Sugar Spread and Curve Structure

1 Introduction

The raw-refined sugar spread, SB vs QW, is one of our bread and butter processing margin trades. Raw sugar in the form of sugar cane or beets have to be refined to get the normal white sugar we are all used to. In the Sugar Trading Manual - Cost of production the author adds a fixed cost of USD 65/t which equates to their estimate of the world average cost of upgrading raw sugar to refined sugar in autonomous refinerries.

In the following decrease this cost down to USD 50/t to create a price range where processors will find it difficult to create a profit from refining raw sugar. The plot below shows the time evolution of the SB vs QW spread since 1990. This high pressure region of USD 50-65/t is highlighter by the blue shaded region.

Below we represent the same data as above in the form of a histogram. The high pressure processing margin region is highlighted in blue. Superimposed on top of the histogram we show lines representing the 25th, 50th (median) and 75th percentiles together with the values given by the text centered over the lines. Notice that the pressure region coincides with the 25th percentile.

We are interested in this trade when the SB vs QW spread is below USD 55. Here your sugar refineries will be hard pressed to make money. The lack of refining will force raw sugar supplies to increase. This causes a decrease in the raw sugar price and forces the raw sugar curve to become more contango. Similarly, the lack of refining causes decreases in the refined sugar stock which forces the prices upward and pushes the refined sugar to become more backwardated.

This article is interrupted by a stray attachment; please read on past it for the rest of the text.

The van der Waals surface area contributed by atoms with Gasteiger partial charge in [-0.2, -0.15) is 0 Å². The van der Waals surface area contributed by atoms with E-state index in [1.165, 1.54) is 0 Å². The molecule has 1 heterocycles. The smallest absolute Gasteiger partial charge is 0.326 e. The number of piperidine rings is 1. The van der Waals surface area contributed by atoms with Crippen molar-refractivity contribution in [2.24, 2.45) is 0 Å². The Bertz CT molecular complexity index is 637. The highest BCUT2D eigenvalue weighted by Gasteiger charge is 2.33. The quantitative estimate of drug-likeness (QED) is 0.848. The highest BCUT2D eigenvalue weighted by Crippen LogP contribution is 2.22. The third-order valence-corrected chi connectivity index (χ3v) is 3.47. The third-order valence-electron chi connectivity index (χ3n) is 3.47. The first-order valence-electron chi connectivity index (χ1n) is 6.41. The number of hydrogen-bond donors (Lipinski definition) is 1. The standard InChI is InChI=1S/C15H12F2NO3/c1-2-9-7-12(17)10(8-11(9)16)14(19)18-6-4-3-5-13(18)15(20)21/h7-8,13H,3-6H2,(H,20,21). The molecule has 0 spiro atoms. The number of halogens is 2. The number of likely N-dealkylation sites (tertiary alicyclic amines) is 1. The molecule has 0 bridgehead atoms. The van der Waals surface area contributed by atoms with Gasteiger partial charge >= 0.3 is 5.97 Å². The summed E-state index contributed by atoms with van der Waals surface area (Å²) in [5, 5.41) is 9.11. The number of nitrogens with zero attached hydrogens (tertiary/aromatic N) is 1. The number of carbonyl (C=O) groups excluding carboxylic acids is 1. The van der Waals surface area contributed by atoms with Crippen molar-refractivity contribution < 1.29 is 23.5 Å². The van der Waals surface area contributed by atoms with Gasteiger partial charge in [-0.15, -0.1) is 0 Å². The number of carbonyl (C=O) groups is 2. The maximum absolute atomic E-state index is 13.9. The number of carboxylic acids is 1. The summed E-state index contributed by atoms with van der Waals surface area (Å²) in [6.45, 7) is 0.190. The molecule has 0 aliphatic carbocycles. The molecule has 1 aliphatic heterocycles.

In order to extract a profit from such a scenario we take up long exposure in refined sugar (QW) and short exposure in raw sugar (SB). This trade behaves particularly well because of the favourable curve structure that arises in these situations. When the short position is in cantango and the long position is backwardated you can generate a roll return by just holding the trade. If there is a normalisation in the processing margin then this trade gains from the correction in the spread as well as the return from rolling the position forward.

2 Roll Adjusted Prices

To understand the effect of the roll yield on the profits from trading a spread we need to first understand how to construct a roll adjusted futures time series. The table below shows the roll schedule we use for trading the front side of the SB vs QW spread. As an example, during January we will be in the SB H and QW K contracts respectively. During February we roll the SB H forward to K, but keep the QW exposure in K. Similarly during March we roll the QW forward to Q while SB remains in K. Throughout we consider prices in units of USD/Mt (USD /t).

When the curve is in backwardation the cummulative roll adjustment curve has a positive (bottom left to top right) slope. The converse holds when the curve is in contango. Consider the top facet showing the price data for refined sugar (QW). Notice that the cummulative roll adjustment curve has a positive slope for the majority of times. Hence the futures curve was in backwardation for the majority of times. This forces the roll adjusted price donward by a value equal to the cummulative roll adjustement at each timestep.

Jan H K
Feb K K
Mar K Q
Apr N Q
May N Q
Jun V V
Jul V V
Aug V Z
Sep H Z
Oct H H
Nov H H
Dec H H

The plot below shows the unadjusted and roll adjusted prices in blue and green respectively. The cummulative roll adjustment is given by the red curve. These cummulative values make up the cummulative sum of the discontinuities or jumps in the futures price series when we roll forward. We prefer to use a backwards roll adjusted price series because this forces the latest price data to coincide with the roll adjusted values.